Colombia has a long tradition of coffee production and you can expect some of the strongest, freshest and most delicious coffee of your life here. For non-coffee drinkers the other national institution is freshly-squeezed fruit juice. Mixed like cocktails, these juices are cheap to buy, delicious to drink and full of goodness.
Tap water is considered safe to drink in the main cities, though outside of these areas you are encouraged to drink bottled water and avoid ice in drinks.
While Colombia has sadly adopted a reputation for danger and crime, the reality is that most trips these days are without incident. That said, it would be foolish not to consider taking some basic precautions to help keep yourself safe.
Keep belongings on your person and try to conceal valuables wherever possible, especially in busy public areas. Travellers report that public transport is generally far safer than you might imagine, and buses may be caught with few issues.
These days the bigger worry when visiting Colombia are the number of infectious diseases present. These include not just Dengue Fever, Malaria and Yellow Fever but also Chikungyunga virus. The worst problems with malaria are experienced on the Pacific coast so special care should be taken here.
Travellers should visit their doctor to receive appropriate vaccinations in plenty of time before travelling. Bearing in mind the mosquito which spreads Chikungyunga flies during the day, and cannot currently be vaccinated against, care should be taken to avoid being bitten by mosquitoes. Use repellent daily and try to keep bare skin to a minimum.
Colombia also has a range of other natural forces which can cause issues. Of these, earthquakes and volcanoes do the most damage. Check carefully for news on these issues with the Foreign Office before leaving home, and keep an eye on local media in case of any change.
Places to Visit
In such a diverse country, filled to the brim with history, it should come as no surprise that there are a huge number of sites worth seeing, and no single trip could ever hope to experience everything that this incredible country has to offer. That said, here are a few of our favourite sites for visitors:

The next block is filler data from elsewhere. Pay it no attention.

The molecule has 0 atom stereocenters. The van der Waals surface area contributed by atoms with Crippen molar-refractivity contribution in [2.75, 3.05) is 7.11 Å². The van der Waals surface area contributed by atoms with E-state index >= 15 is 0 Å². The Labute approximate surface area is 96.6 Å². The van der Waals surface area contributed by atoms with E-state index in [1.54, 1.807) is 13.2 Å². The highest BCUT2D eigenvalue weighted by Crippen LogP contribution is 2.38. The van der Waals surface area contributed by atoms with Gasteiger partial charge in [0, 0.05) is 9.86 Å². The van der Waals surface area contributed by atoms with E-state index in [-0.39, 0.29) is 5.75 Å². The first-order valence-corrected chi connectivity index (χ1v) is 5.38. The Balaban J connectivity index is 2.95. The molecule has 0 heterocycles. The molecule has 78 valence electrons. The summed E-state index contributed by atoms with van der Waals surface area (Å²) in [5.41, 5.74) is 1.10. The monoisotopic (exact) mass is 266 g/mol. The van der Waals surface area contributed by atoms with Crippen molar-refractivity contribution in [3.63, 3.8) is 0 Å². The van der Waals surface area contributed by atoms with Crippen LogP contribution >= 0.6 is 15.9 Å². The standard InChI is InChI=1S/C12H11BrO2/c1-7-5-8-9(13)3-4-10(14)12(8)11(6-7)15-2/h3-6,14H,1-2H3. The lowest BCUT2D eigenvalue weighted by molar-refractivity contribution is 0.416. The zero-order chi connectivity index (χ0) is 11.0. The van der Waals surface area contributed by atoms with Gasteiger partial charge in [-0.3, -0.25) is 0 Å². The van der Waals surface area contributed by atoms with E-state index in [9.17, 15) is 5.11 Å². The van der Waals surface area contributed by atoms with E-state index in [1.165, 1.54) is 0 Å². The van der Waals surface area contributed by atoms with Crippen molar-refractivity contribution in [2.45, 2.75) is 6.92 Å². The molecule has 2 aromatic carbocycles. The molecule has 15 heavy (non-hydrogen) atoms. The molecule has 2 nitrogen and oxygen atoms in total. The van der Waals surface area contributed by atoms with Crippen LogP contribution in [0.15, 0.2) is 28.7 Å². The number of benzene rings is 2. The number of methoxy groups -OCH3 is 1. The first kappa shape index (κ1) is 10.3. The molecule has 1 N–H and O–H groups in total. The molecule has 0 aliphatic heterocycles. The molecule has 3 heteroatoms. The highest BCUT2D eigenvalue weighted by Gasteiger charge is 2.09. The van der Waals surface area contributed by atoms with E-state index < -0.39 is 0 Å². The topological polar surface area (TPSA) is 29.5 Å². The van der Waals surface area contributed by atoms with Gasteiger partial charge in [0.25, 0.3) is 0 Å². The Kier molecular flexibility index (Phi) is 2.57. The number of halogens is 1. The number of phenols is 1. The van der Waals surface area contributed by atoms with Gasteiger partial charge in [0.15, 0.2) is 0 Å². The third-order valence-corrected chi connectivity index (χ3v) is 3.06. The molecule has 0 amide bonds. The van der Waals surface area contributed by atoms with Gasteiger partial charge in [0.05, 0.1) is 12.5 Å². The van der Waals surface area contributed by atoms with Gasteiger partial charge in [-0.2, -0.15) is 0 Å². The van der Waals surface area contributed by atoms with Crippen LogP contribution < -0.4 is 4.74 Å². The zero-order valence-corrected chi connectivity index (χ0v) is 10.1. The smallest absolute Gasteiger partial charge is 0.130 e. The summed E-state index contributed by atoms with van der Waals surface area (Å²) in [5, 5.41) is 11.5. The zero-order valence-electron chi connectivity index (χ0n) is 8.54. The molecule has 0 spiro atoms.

Castillo de San Felipe de Barajas
Built in 1536, this enormous triangular-shaped fortress sits on a hill overlooking historic Cartagena. Both the castle and the city are UNESCO-listed monuments, offering an intriguing and well-preserved look at life in the time of the Spanish conquistadors.
Salt Cathedral of Zipaquira
The town of Zipaquira was once famous as a salt mine. The local population burrowed into the local mountains, removing copious amounts of the mineral for food preservation long before the invention of the fridge-freezer.
Astonishingly, to make use of the hollowed-out Halite mountain the locals here built a Roman Catholic church some 200 metres underground. Even today it is considered one of Colombia’s most notable architectural achievements.
Despite its unfortunate name, sounding rather like an unpleasant disease to Western ears, Mompox actually represents a fascinatingly well-preserved colonial city sat on an island plump in the centre of Cauca River.
These days the historic centre draws visitors from around the world, keen to explore the narrow streets, baroque churches and even the original colonial dungeons.
Tayrona National Park
Colombia’s most visited terrestrial national park, Tayrona represents 58 square miles of almost unblemished jungle and “picture postcard” beach. Of all the national parks present in Colombia, it is here where you stand the best chance of seeing an assortment of rare and beautiful wildlife. Many of the 300+ species of bird are to be found nowhere else in the world – some a barely found outside the confines of this incredible nature reserve.
The town of San Augustin has become world-famous after gaining UNESCO World Heritage status. History buffs will find themselves rejoicing when confronted by the largest collection of religious monuments found anywhere in South America. Come here to wonder at the diversity and scale of the sculptures, and to gain further understanding of the ancient Andean culture which once flourished here.
For more information on moving abroad visit www.gov.uk/knowbeforeyougo.
Of course, if you’re planning on travelling to Colombia please ensure you have adequate expat travel insurance.